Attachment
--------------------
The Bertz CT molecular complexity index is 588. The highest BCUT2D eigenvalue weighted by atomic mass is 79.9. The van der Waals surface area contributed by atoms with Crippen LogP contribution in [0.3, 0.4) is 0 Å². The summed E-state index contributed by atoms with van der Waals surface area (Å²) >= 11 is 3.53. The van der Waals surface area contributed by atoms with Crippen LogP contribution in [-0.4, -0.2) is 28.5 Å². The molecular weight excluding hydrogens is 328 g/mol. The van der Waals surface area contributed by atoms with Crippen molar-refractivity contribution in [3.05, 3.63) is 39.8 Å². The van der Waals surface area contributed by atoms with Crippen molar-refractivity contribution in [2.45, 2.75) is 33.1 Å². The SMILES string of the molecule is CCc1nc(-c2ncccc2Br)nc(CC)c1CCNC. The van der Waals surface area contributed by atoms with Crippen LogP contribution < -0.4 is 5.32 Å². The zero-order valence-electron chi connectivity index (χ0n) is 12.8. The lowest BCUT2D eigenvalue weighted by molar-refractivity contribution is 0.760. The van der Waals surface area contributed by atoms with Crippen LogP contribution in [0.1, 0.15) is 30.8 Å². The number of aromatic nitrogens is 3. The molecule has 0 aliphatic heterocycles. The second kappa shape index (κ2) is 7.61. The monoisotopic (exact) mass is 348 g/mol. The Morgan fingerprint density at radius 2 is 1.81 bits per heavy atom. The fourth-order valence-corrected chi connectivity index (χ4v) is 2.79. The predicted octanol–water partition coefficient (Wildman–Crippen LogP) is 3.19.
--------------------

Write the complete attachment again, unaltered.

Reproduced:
The Bertz CT molecular complexity index is 588. The highest BCUT2D eigenvalue weighted by atomic mass is 79.9. The van der Waals surface area contributed by atoms with Crippen LogP contribution in [0.3, 0.4) is 0 Å². The summed E-state index contributed by atoms with van der Waals surface area (Å²) >= 11 is 3.53. The van der Waals surface area contributed by atoms with Crippen LogP contribution in [-0.4, -0.2) is 28.5 Å². The molecular weight excluding hydrogens is 328 g/mol. The van der Waals surface area contributed by atoms with Crippen molar-refractivity contribution in [3.05, 3.63) is 39.8 Å². The van der Waals surface area contributed by atoms with Crippen molar-refractivity contribution in [2.45, 2.75) is 33.1 Å². The SMILES string of the molecule is CCc1nc(-c2ncccc2Br)nc(CC)c1CCNC. The van der Waals surface area contributed by atoms with Crippen LogP contribution < -0.4 is 5.32 Å². The zero-order valence-electron chi connectivity index (χ0n) is 12.8. The lowest BCUT2D eigenvalue weighted by molar-refractivity contribution is 0.760. The van der Waals surface area contributed by atoms with Crippen LogP contribution in [0.1, 0.15) is 30.8 Å². The number of aromatic nitrogens is 3. The molecule has 0 aliphatic heterocycles. The second kappa shape index (κ2) is 7.61. The monoisotopic (exact) mass is 348 g/mol. The Morgan fingerprint density at radius 2 is 1.81 bits per heavy atom. The fourth-order valence-corrected chi connectivity index (χ4v) is 2.79. The predicted octanol–water partition coefficient (Wildman–Crippen LogP) is 3.19.